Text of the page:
27 In Koitaki Para Rubber Estates Ltd v Federal Commissioner of Taxation (1941) 64 CLR 241 (Koitaki Para Rubber Estates), a case which concerned whether a company was to be regarded as “resident” for the purposes of the 1936 Act, Williams J (with whom McTiernan J agreed), at 249, offered, in an observation about the residence of individuals, a salutary reminder that the type of residence chosen by an individual may not be decisive in terms of whether that individual is to be regarded as a “resident”:
The place of residence of an individual is determined, not by the situation of some business or property which he is carrying on or owns, but by reference to where he eats and sleeps and has his settled or usual abode. If he maintains a home or homes he resides in the locality or localities where it or they are situate, but he may also reside where he habitually lives even if this is in hotels or on a yacht or some other place of abode: See Halsbury’s Laws of England, 2nd ed. vol. 17, pp. 376, 377.
28 Also in Koitaki Para Rubber Estates Ltd, and recalling the even by then myriad cases on the subject of whether an individual or company was a “resident”, Starke J, at 246, considered that “It is unnecessary for me to traverse again the “weary road of the tax cases”.” Given the risks which I have mentioned, I consider that I have trod far enough down that same weary but now further elongated road to highlight the principles which I must apply in deciding whether Ms Stockton was a “resident” according to the ordinary meaning of that word.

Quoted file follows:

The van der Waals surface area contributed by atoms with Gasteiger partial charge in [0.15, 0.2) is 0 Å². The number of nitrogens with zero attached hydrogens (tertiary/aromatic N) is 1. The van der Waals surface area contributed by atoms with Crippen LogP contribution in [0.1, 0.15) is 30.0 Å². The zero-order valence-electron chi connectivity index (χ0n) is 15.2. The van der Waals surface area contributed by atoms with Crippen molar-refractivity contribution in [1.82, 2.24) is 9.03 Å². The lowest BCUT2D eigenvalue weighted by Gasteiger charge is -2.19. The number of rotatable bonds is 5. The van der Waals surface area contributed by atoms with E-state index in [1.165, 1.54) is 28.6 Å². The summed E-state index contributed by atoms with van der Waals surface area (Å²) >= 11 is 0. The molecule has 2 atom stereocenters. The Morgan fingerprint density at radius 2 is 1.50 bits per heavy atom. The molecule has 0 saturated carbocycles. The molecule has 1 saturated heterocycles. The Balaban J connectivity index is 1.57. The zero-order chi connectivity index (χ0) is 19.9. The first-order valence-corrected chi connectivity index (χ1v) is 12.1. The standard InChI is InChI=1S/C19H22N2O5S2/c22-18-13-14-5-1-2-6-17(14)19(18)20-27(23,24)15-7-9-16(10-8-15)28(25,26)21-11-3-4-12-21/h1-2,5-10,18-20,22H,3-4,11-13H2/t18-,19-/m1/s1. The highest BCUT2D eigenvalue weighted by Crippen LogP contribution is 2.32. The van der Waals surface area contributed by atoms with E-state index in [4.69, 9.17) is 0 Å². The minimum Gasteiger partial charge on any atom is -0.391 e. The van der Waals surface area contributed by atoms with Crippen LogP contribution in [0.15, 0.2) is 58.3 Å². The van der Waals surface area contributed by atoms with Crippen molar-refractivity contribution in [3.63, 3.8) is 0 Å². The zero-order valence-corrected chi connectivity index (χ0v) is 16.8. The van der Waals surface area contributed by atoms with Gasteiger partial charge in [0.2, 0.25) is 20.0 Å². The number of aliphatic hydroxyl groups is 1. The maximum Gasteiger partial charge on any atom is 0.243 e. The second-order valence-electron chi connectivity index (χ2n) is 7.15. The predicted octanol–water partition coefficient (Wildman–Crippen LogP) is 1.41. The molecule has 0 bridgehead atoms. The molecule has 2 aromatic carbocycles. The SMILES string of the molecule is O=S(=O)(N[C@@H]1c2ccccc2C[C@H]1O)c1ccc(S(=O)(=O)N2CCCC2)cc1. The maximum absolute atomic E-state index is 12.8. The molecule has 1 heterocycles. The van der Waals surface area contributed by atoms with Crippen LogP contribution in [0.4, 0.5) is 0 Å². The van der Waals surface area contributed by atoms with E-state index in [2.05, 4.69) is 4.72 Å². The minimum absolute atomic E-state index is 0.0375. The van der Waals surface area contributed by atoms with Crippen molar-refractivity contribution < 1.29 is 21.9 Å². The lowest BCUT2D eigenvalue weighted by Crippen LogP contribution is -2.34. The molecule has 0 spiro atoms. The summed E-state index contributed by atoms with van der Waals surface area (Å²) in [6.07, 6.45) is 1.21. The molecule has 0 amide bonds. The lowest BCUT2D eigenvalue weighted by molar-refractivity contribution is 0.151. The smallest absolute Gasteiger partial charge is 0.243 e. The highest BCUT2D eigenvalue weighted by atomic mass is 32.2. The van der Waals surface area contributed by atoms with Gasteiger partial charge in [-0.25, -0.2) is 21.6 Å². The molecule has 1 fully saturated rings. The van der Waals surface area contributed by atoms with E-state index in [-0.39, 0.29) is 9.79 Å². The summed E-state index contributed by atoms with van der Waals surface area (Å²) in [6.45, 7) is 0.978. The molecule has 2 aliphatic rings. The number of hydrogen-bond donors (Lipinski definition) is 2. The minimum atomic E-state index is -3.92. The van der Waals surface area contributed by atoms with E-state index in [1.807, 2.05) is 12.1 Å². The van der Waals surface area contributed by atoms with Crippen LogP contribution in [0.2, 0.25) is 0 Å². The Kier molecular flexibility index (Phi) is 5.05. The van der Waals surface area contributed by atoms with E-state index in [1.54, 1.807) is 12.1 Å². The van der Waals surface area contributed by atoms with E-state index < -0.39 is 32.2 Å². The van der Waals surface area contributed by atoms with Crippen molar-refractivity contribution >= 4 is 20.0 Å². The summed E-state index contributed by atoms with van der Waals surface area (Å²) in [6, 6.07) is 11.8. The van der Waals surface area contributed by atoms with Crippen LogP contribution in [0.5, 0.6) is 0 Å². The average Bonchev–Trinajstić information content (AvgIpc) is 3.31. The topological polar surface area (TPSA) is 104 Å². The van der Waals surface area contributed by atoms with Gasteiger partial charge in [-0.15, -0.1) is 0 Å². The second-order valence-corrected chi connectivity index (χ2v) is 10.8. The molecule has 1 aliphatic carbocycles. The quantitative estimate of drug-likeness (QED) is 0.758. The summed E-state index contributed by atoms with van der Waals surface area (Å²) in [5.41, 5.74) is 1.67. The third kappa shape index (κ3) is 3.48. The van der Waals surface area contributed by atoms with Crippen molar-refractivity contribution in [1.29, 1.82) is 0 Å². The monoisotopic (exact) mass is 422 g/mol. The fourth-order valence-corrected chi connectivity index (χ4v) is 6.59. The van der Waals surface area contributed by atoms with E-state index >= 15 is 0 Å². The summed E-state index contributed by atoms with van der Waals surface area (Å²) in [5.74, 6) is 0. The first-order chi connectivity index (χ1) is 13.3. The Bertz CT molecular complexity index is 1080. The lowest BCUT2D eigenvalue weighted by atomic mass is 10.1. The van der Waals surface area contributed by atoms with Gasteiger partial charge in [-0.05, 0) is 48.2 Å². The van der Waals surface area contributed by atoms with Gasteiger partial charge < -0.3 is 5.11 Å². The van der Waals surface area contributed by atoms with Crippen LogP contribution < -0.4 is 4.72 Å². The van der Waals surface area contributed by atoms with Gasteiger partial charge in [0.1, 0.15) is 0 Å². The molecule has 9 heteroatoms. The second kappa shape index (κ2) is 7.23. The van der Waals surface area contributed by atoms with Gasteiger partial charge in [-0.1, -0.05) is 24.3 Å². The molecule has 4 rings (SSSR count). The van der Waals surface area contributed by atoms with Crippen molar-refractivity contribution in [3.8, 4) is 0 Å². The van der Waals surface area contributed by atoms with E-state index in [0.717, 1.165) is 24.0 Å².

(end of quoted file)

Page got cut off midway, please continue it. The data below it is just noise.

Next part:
29 Just as it was in Taylor v Natwest Australia Bank Limited (1992) 37 FCR 194, a bankruptcy case where an issue was where a bankrupt was “ordinarily resident”, Ms Stockton’s self-description as to her status, as recorded by her on her passenger cards and her tax file number application, is relevant but not determinative as to whether or not she was an Australian resident in the 2017 income year. As Deputy President Hack SC, Senior Member Kenny and I pointed out in Re Dempsey and Federal Commissioner of Taxation (2014) 98 ATR 698; 2014 ATC 10-363, at , such self-descriptions always fall for consideration against the background of the overall circumstances of a given case.